From the ancient Egyptian mummifications to 18th century scientific research on "globules" and neurons, there is evidence of neuroscience practice throughout the early periods of history. The early civilizations lacked adequate means to obtain knowledge about the human brain. Their assumptions about the inner workings of the mind, therefore, were not accurate. Early views on the function of the brain regarded it to be a form of "cranial stuffing" of sorts.
In the Mediaeval history (Circa 1000-1200), Al-Zahrawi, living in Islamic Iberia, evaluated neurological patients and performed surgical treatments of head injuries, skull fractures, spinal injuries, hydrocephalus, subdural effusions and headache. Concurrently in Persia, Avicenna also presented detailed knowledge about skull fractures and their surgical treatments. Between the 13th and 14th centuries, the first anatomy textbooks in Europe, which included a description of the brain, were written by Mondino de Luzzi and Guido da Vigevano.
Neuroscience during the twentieth century began to be recognized as a distinct unified academic discipline, rather than studies of the nervous system being a factor of science belonging to a variety of disciplines.
The Decade of the Brain (1990–1999) spurred the development of thousands of new findings and dozens of theories about the brain and learning. Two basic types of learning theories were strengthened at this time: modular, domain specific versus global theories. Modular, domain-specific theories mainly focus on explaining the neural mechanisms of skills such as mathematics, reading, attention, and memory. These studies tend to be very precise studies of very specific skills, such as how the brain perceives phonemes, or how a specific aspect of the brain is responsible for human face memories. Global theories of learning provide overarching beliefs about how the brain learns best. Kurt Fischer and others, for example, recognized the value of neuroscience research in education and began to envision an independent field at this time.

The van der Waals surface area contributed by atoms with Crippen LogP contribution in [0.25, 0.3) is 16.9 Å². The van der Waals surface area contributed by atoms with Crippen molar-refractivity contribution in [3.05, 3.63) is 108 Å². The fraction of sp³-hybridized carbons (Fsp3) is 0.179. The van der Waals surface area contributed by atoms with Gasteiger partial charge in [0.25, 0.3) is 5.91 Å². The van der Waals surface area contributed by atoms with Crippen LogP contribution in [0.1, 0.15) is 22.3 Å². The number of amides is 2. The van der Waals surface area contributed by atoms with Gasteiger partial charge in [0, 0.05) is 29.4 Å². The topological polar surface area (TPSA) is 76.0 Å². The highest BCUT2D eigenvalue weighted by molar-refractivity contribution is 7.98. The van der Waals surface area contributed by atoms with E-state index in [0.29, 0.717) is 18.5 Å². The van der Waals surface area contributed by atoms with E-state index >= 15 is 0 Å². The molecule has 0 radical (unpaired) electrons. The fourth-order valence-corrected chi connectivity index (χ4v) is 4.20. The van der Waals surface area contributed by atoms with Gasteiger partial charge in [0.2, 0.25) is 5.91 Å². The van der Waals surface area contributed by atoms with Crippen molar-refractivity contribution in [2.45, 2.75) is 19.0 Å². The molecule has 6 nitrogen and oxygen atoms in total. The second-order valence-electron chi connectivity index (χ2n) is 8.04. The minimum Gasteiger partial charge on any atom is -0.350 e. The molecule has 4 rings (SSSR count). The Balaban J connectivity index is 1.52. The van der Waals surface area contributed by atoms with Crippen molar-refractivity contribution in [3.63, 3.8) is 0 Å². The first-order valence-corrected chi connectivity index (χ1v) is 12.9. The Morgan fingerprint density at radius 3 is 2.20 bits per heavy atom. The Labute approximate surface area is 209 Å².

As with many scientific fields, the majority of journals publishing neuroscience research are subscription-based. Individuals wanting to read their contents must pay to receive access. A search of PubMed articles using the terms “neuroscience” or “brain” reveals that until 2010 less than 10% of articles were published in open access journals, or in hybrid subscription journals that offer an open access option, under licenses that allow for redistribution and reuse. The percentage is increasing, but as of 2012 it was only at 18%. So the emergence of open access journals becomes even more important for the sake of scientific knowledge.
Brain and Nerves (JBN) is a bimonthly, open access, peer-reviewed journal which considers manuscripts on all aspects of brain and nerves.
JBN offers an open access platform for publishing the most exciting researches to the authors on various fields including systems neuroscience, cognition and brain diseases. It aims to publish novel work that advances our insight into neurodegeneration mechanisms, neurological diseases and neuropsychiatric disorders, interdisciplinary investigations of nervous system structure and function.
In the best interests of the medical and scientific community, JBN will be freely accessible via the Internet for immediate worldwide, open access to the full text of articles. JBN applies the Creative Commons Attribution License under which anyone is free to copy, distribute, and display the work, provided the original work, first published by JBN, is properly cited. All readers will be able to download and/or print any article at no cost.
I deeply believe that this journal will link one of the world's leading academic medical centers with the international medical community through the shared values enunciated by the JBN.
I close this short message by inviting everyone to submit their exciting research to JBN. All papers receiving a high degree of enthusiasm in the peer-review process will find a home in JBN. Therefore I welcome you to this jornal. With your support as authors, reviewers, and editors, I see very bright prospects for JBN to serve science and the scientific community from all over the world even better in the future.
Thank you and I hope you will find JBN very informative and helpful.